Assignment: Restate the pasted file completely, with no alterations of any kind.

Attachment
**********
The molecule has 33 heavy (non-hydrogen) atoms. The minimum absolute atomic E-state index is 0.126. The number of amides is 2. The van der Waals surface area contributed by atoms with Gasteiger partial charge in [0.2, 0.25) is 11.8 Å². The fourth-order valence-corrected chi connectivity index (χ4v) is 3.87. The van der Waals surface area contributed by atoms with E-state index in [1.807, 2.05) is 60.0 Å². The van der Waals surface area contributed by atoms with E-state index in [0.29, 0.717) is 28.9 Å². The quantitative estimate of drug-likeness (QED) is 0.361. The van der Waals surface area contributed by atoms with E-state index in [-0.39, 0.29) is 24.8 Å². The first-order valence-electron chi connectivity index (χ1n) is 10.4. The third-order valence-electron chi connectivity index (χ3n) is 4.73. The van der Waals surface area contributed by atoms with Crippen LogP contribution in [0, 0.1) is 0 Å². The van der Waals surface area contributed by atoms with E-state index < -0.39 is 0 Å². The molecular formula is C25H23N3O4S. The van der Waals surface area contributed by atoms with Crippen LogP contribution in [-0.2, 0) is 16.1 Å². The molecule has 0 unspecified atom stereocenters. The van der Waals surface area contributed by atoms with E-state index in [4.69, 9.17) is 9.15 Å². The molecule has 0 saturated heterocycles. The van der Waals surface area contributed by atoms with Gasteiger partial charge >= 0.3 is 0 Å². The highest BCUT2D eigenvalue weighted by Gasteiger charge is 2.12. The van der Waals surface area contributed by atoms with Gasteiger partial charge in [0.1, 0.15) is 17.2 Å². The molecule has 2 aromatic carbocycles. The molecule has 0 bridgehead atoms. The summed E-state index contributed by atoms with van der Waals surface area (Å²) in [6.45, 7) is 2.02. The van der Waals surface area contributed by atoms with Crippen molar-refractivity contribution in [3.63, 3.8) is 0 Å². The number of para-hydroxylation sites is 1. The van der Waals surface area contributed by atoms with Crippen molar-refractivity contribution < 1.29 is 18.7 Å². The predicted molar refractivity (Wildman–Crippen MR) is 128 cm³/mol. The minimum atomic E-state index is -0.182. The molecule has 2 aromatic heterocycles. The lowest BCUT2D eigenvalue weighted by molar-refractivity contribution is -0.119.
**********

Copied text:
The molecule has 33 heavy (non-hydrogen) atoms. The minimum absolute atomic E-state index is 0.126. The number of amides is 2. The van der Waals surface area contributed by atoms with Gasteiger partial charge in [0.2, 0.25) is 11.8 Å². The fourth-order valence-corrected chi connectivity index (χ4v) is 3.87. The van der Waals surface area contributed by atoms with E-state index in [1.807, 2.05) is 60.0 Å². The van der Waals surface area contributed by atoms with E-state index in [0.29, 0.717) is 28.9 Å². The quantitative estimate of drug-likeness (QED) is 0.361. The van der Waals surface area contributed by atoms with E-state index in [-0.39, 0.29) is 24.8 Å². The first-order valence-electron chi connectivity index (χ1n) is 10.4. The third-order valence-electron chi connectivity index (χ3n) is 4.73. The van der Waals surface area contributed by atoms with Crippen LogP contribution in [0, 0.1) is 0 Å². The van der Waals surface area contributed by atoms with E-state index < -0.39 is 0 Å². The molecular formula is C25H23N3O4S. The van der Waals surface area contributed by atoms with Crippen LogP contribution in [-0.2, 0) is 16.1 Å². The molecule has 0 unspecified atom stereocenters. The van der Waals surface area contributed by atoms with E-state index in [4.69, 9.17) is 9.15 Å². The molecule has 0 saturated heterocycles. The van der Waals surface area contributed by atoms with Gasteiger partial charge >= 0.3 is 0 Å². The highest BCUT2D eigenvalue weighted by Gasteiger charge is 2.12. The van der Waals surface area contributed by atoms with Gasteiger partial charge in [0.1, 0.15) is 17.2 Å². The molecule has 2 aromatic carbocycles. The molecule has 0 bridgehead atoms. The summed E-state index contributed by atoms with van der Waals surface area (Å²) in [6.45, 7) is 2.02. The van der Waals surface area contributed by atoms with Crippen molar-refractivity contribution in [3.63, 3.8) is 0 Å². The number of para-hydroxylation sites is 1. The van der Waals surface area contributed by atoms with Crippen molar-refractivity contribution < 1.29 is 18.7 Å². The predicted molar refractivity (Wildman–Crippen MR) is 128 cm³/mol. The minimum atomic E-state index is -0.182. The molecule has 2 aromatic heterocycles. The lowest BCUT2D eigenvalue weighted by molar-refractivity contribution is -0.119.